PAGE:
Ask Stacy: How Can I Clean Up My Credit History?

Man looking at credit score
Photo by Mila Supinskaya Glashchenko / Shutterstock.com

Here’s an email I recently received from a reader in Afghanistan. While ridding the world of bad guys, this Marine would also like to rid his credit history of two bad marks he got years ago by using a technique I suggested in the story Should You Pay For Credit Repair? Here’s what he said…

Sir,

I was reading an article that said you can send letters to request to get bad marks taken off of your credit score, that a link with advice from you was at the bottom, but due to some of the internet restraints we have on us in Afghanistan I cannot access the link to look more into it. I am now 26, an officer in the Marine Corps, and financially secure. I own my car, have a good investment and savings plan, and currently have no debt myself unless you account for the car payment and minimal credit card debt my wife has and our rent.

When I was in college I had a minor medical issue and there was a problem with my parent’s insurance and two doctors appointments were not paid for. We were trying to get the insurance to cover it like they were supposed to, but ended up getting hit for both by a collector. As soon as I got the notices in the mail I immediately paid them off without ever settling with the insurance company. I would have just paid them earlier, but did not know that it would end up affecting my credit score so much and the advice from my parents was to hold off while they worked the insurance. This occurred back in 2007.

With the credit check I use I currently have a 699, which isn’t bad, but the credit check also let me adjust things to see how it would affect my credit score, without those two blemishes I would be in the 800 range. I have looked into it and read that they should fall off my record after 7 yrs. I am looking to get stationed overseas for the next three years and plan on buying house once I get back. By that time, those blemishes should have disappeared.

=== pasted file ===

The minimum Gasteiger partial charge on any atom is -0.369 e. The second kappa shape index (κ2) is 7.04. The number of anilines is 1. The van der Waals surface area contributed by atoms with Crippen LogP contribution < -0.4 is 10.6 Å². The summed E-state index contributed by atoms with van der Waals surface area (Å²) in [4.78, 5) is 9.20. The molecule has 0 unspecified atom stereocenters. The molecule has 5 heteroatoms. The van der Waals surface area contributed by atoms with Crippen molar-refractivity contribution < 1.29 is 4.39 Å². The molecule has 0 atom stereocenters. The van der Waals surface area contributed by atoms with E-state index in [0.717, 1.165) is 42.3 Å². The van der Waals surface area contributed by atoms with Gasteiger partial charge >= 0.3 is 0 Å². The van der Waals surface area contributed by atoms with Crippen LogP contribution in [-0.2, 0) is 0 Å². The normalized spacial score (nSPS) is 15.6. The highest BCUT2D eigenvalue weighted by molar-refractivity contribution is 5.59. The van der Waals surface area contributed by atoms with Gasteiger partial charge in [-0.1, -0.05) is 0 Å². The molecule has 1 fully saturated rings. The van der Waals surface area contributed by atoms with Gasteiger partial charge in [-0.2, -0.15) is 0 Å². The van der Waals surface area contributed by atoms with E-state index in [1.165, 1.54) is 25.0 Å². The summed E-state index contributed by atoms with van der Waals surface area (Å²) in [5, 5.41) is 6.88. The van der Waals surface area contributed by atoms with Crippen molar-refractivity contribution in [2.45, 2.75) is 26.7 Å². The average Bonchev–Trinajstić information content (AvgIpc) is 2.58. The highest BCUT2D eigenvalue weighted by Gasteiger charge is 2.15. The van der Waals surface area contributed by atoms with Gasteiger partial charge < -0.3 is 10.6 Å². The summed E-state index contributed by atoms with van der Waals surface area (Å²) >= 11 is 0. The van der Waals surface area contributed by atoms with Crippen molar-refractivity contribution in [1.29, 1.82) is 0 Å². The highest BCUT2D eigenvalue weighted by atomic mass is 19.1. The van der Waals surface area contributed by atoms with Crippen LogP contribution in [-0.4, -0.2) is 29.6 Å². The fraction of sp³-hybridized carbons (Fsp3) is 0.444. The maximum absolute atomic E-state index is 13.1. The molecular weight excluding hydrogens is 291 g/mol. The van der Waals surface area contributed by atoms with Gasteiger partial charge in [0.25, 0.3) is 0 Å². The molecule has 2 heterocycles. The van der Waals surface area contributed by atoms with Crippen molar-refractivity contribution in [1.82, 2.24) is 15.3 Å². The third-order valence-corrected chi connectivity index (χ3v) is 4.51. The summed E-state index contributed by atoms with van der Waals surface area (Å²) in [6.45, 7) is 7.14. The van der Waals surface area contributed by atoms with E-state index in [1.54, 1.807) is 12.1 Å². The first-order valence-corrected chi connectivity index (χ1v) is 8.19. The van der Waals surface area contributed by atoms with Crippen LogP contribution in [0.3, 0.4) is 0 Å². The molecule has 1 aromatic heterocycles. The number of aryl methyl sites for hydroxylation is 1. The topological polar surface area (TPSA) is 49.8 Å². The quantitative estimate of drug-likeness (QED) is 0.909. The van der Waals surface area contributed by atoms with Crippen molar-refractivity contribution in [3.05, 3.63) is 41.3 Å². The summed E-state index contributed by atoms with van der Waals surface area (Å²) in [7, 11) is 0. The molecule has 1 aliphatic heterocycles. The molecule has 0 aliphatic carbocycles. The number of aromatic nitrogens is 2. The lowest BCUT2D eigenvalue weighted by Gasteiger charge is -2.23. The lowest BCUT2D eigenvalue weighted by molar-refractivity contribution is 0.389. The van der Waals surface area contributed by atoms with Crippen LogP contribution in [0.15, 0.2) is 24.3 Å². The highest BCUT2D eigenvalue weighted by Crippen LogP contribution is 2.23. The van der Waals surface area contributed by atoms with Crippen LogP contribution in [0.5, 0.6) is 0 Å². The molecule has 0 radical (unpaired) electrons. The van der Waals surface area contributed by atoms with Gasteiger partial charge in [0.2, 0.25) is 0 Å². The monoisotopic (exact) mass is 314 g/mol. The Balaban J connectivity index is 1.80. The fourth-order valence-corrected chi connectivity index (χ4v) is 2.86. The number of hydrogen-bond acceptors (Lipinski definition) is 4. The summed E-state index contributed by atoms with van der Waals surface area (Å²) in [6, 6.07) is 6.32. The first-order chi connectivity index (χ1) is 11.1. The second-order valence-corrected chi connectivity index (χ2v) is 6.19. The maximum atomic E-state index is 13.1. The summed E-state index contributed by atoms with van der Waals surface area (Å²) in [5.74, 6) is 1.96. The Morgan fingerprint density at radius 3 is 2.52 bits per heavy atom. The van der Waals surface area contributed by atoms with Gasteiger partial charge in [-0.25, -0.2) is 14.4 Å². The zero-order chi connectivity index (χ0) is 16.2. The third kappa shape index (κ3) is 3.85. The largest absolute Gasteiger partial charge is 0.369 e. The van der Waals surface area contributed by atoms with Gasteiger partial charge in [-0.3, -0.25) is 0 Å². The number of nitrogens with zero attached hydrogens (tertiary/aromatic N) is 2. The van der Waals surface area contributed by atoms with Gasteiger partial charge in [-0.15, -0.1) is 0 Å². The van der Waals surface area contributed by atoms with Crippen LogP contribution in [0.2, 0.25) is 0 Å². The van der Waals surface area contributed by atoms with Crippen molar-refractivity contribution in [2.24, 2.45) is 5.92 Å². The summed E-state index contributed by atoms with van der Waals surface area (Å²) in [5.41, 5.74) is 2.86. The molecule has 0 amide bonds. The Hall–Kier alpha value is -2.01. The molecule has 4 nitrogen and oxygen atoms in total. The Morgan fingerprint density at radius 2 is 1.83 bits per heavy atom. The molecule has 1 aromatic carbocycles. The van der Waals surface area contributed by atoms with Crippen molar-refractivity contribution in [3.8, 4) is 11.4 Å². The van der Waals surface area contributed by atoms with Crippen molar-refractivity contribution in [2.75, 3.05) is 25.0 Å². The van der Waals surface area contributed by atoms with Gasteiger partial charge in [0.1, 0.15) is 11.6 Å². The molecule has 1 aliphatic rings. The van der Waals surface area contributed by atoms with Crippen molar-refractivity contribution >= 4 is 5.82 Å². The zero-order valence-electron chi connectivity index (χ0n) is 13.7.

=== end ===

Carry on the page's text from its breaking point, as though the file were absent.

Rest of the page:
Should I look into trying sending a letter to get them removed or will they disappear (like I read) before I start looking to make the major purchase of buying a house and not worry about it?

My wife is also in the military and her credit score is in the high 700s, so I am not really worried, just wondering if you can confirm that those blemishes should be removed after seven years or should I try sending the letter?

Respectfully,
Chris

First, thanks for your service – those of us stateside appreciate it more than you know.

Now to your question. The best course of action for you, Chris, is to relax and do nothing. By the time you start looking for a mortgage (which you can do here on this website), those bad marks should be gone.

But there are a few things to note regarding Chris’ question, so let’s explore this issue a little further.

Getting negatives erased from your credit history

While you should always keep an eye on your credit score, the time to start getting obsessive about it is about a year before you intend to borrow. That means finding your actual score by going to MyFICO.com and paying for a peek. Using a score estimator like Chris did isn’t nearly as useful as seeing the real thing. Raising your score takes time, so allow plenty to do it.

If you find that your score is low, what can you do? The article mentioned above has the detail, and you should read it, but here are the short strokes.

1. Get your reports. Since your score is derived from your credit history, start by going to AnnualCreditReport.com and getting a free copy. Experian, Equifax, and TransUnion have to supply one free copy per year.